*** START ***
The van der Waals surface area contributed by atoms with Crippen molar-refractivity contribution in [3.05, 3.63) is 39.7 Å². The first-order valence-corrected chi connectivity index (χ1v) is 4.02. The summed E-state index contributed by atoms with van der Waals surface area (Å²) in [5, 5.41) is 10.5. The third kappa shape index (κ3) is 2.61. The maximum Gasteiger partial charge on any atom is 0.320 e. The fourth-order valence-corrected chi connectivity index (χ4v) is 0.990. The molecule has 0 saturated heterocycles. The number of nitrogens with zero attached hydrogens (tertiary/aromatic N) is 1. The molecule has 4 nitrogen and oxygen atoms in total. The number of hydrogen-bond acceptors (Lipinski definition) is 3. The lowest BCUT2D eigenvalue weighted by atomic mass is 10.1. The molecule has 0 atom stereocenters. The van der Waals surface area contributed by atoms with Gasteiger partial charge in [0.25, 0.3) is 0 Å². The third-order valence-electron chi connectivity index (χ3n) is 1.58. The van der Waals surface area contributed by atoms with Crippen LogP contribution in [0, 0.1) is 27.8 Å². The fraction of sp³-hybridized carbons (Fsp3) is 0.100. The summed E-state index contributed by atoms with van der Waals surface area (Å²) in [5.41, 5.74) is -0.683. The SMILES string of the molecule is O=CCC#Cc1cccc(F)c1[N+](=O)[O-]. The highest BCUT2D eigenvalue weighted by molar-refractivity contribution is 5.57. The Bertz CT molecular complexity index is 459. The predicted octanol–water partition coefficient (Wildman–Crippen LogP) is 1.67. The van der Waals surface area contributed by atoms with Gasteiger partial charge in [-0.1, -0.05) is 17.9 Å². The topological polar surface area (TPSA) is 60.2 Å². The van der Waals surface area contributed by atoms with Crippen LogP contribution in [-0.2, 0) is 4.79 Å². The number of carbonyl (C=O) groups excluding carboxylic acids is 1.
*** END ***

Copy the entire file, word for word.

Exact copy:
The van der Waals surface area contributed by atoms with Crippen molar-refractivity contribution in [3.05, 3.63) is 39.7 Å². The first-order valence-corrected chi connectivity index (χ1v) is 4.02. The summed E-state index contributed by atoms with van der Waals surface area (Å²) in [5, 5.41) is 10.5. The third kappa shape index (κ3) is 2.61. The maximum Gasteiger partial charge on any atom is 0.320 e. The fourth-order valence-corrected chi connectivity index (χ4v) is 0.990. The molecule has 0 saturated heterocycles. The number of nitrogens with zero attached hydrogens (tertiary/aromatic N) is 1. The molecule has 4 nitrogen and oxygen atoms in total. The number of hydrogen-bond acceptors (Lipinski definition) is 3. The lowest BCUT2D eigenvalue weighted by atomic mass is 10.1. The molecule has 0 atom stereocenters. The van der Waals surface area contributed by atoms with Gasteiger partial charge in [0.25, 0.3) is 0 Å². The third-order valence-electron chi connectivity index (χ3n) is 1.58. The van der Waals surface area contributed by atoms with Crippen LogP contribution in [0, 0.1) is 27.8 Å². The fraction of sp³-hybridized carbons (Fsp3) is 0.100. The summed E-state index contributed by atoms with van der Waals surface area (Å²) in [5.41, 5.74) is -0.683. The SMILES string of the molecule is O=CCC#Cc1cccc(F)c1[N+](=O)[O-]. The highest BCUT2D eigenvalue weighted by molar-refractivity contribution is 5.57. The Bertz CT molecular complexity index is 459. The predicted octanol–water partition coefficient (Wildman–Crippen LogP) is 1.67. The van der Waals surface area contributed by atoms with Gasteiger partial charge in [-0.1, -0.05) is 17.9 Å². The topological polar surface area (TPSA) is 60.2 Å². The van der Waals surface area contributed by atoms with Crippen LogP contribution in [-0.2, 0) is 4.79 Å². The number of carbonyl (C=O) groups excluding carboxylic acids is 1.